Redmonds can claim to be unique: the only outlet to have won all three NOffLA Specialist awards before finally winning overall National Off-Licence Association’s Off-Licence of the Year this year.
“We’ve always finished extremely high in the competition” comments Jimmy Redmond as he regards the judges comments about the outlet, “and we go through the results every year to see where we ended up, how close we were. Some categories score better than others but we could never argue with it as we accept we don’t conform to certain aspects of the competition but believe instead that we can overcome them – eventually, we did!”
Three judges “… two we’ll know and a mystery shopper” look at different facets of the shop.
“The mystery shopper would be more knowledgeable about customer service and product knowledge, the other two would be more structured insofar as knowing about the overall concept of an independent off-licence, training knowledge or the personal aspects in the much colder light of day.”
He scans the judges’ marking sheet again, commenting, “It’s a very good model to read and there have been times when I’ve read it and not agreed with it and phoned looking for clarification but for the money it’s worth it”.
They’d given up the idea of ever winning but now, having done so, it changes everything — and it changes nothing.
“We’re going to continue in the way we’ve been going,” he explains, “I know it’s not what the judges are looking for, but we’ve always maintained we’ve given a true representation of Redmonds in this competition as we never tried to conform to the criteria just to win it. If we did that we’d be selling ourselves and our customers short. The shop that’s out there today is exactly as it was when judging took place last year.”
Redmons shop layout
Despite two major refits in the past 16 years – both of which Jimmy and Aidan believe were cutting-edge – they’d never won the competition.
The current re-fit, now four years old, presents a ‘cleaner’ layout, believes Jimmy.
“Right now, we wouldn’t change the interior for anything. All the fittings are perfect, all the colours are right but we haven’t managed to optimise how we manage the footfall, how we slow the cusotmer down by making them stop and look,” he admits citing Jus de Vin as being very good at this. When he pays it a visit, he’ll often pick a spot at the back of the shop to get to, “…. but you’re distracted by a set of glassware or a Methusela or some such. I call it ‘the feminine touch’. That’s what we’re trying to create in the floor area here.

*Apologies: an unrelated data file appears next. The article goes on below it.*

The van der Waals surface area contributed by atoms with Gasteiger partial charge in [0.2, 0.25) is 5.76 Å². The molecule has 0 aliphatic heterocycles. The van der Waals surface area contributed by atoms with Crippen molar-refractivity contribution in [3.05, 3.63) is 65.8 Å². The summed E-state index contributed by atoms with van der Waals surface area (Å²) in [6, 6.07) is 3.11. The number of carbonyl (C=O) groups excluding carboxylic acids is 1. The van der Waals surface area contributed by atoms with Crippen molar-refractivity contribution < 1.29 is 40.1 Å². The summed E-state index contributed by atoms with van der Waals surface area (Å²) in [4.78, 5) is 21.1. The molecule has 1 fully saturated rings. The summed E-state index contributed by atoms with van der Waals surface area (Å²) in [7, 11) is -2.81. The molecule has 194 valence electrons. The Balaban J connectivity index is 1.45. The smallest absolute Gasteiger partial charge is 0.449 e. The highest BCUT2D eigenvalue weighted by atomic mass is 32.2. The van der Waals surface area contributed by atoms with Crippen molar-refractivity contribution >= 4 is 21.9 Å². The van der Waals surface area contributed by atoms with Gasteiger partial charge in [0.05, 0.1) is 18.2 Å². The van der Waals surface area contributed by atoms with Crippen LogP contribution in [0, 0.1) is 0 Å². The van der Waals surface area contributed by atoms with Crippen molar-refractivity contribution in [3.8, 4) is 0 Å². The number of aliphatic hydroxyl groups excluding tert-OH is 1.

“Layouts must change with customer perception. We accept our layout isn’t perfect in the consumer’s eyes but we believe we should continue to make the interior layout – the floor area, the product presentation area – easier to shop”.
Such change is facilitated by Redmonds being a family business. Parents James and Maryfirst opened a grocery shop here in 1943.
“A family business is more flexible and can break its own rules whereas a chain is getting its directions from Head Office and that’s it.
“We’ve always maintained that the shop is a ‘work in progress’.”
This year’s judging noted the very striking and attractive external frontage (well-maintained on a busy road), the excellent range across wines, beers (over 500 different types) and spirits, ‘with real depth and interest across all categories’, the exciting and innovative range of high quality teas, coffee and olive oils supplemented by chocolates and candies. It also noted the strong product knowledge and passionate interest in providing expert advice.
The judges suggested that Redmonds looks to build on the specialist offering and message by actively promoting ideal partner food matches with selected wines and craft beers.
‘There is a real sense of being part of the local community,’ it concluded.
Jimmy has own views.
Against the grain
Where the judges suggested extending the use of hand-written descriptive talkers on wines and craft beers to help re-enforce the independent specialist message, for example, he’s reminded of the time he dropped into one of the Oddbins stores when they retailed in Dublin. Every bottle had a hand-written descriptive note which presented his eyes with a ‘blizzard-effect’ rather than what they strive to achieve in Redmonds.
“It goes against what we are as Redmonds,” he adds, “It’s all about integration and meeting the customer. We want the customer to personally experience our ‘Strong product knowledge and passionate interest in providing expert advice’.
“We’re fortunate to enjoy what we do. I’m not a back-office person and love the integration and connection we have with our consumers.
“It’s not just about buying a bottle of wine and a six-pack of beer, there’s the whole family connection.”
Craft beer confusion?
Nor does he wish to follow another suggestion to review the layout of craft beers by style/country to ensure maximum clarity for consumers.
“This presents pragmatic problems,” he explains, “In trying to categorise beers by style or country, it’s difficult due to the size variations with some beers in 500ml bottles — which would look awkward if sitting beside 330ml bottles, for example — it might give the impression of being bad value.”
The judges also suggested utilising the opportunity provided by Redmonds’ new Loyalty Card scheme to promote added value and cross-purchase categories.
But the brothers consider using Loyalty Cards only for specific promotions as a ‘no-no’.
“Our promotions are for all our cusotmers across our entire range of product,” says Jimmy, “We don’t do particular promotions for loyalty, we do it for all our offerings.
“That way, every customer coming in the door should eventually end up with our Loyalty Card.”
After winning this year’s competitoin, customer numbers are likely to rise substantially…. But it won’t change the Redmonds’ outlook to continuing this ‘work in progress’ – and they’ll continue to suit themselves for their customers.